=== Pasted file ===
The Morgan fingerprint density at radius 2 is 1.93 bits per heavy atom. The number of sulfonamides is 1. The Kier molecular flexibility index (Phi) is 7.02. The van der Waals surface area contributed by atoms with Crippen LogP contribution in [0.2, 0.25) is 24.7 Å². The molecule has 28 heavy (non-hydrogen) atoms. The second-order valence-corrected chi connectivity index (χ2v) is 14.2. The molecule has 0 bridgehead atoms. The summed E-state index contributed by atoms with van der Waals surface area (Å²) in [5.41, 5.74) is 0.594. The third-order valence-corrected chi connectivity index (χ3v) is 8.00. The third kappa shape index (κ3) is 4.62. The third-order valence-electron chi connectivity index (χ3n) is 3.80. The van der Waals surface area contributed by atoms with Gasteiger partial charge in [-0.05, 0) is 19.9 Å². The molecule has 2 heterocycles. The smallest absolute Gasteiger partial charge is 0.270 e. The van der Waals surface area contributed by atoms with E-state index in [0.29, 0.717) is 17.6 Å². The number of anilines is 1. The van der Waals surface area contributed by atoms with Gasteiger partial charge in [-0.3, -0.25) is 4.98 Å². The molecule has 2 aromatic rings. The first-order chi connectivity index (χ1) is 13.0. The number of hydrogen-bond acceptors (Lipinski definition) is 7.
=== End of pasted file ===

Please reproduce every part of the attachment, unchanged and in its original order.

The Morgan fingerprint density at radius 2 is 1.93 bits per heavy atom. The number of sulfonamides is 1. The Kier molecular flexibility index (Phi) is 7.02. The van der Waals surface area contributed by atoms with Crippen LogP contribution in [0.2, 0.25) is 24.7 Å². The molecule has 28 heavy (non-hydrogen) atoms. The second-order valence-corrected chi connectivity index (χ2v) is 14.2. The molecule has 0 bridgehead atoms. The summed E-state index contributed by atoms with van der Waals surface area (Å²) in [5.41, 5.74) is 0.594. The third-order valence-corrected chi connectivity index (χ3v) is 8.00. The third kappa shape index (κ3) is 4.62. The third-order valence-electron chi connectivity index (χ3n) is 3.80. The van der Waals surface area contributed by atoms with Gasteiger partial charge in [-0.05, 0) is 19.9 Å². The molecule has 2 heterocycles. The smallest absolute Gasteiger partial charge is 0.270 e. The van der Waals surface area contributed by atoms with E-state index in [0.29, 0.717) is 17.6 Å². The number of anilines is 1. The van der Waals surface area contributed by atoms with Gasteiger partial charge in [-0.3, -0.25) is 4.98 Å². The molecule has 2 aromatic rings. The first-order chi connectivity index (χ1) is 13.0. The number of hydrogen-bond acceptors (Lipinski definition) is 7.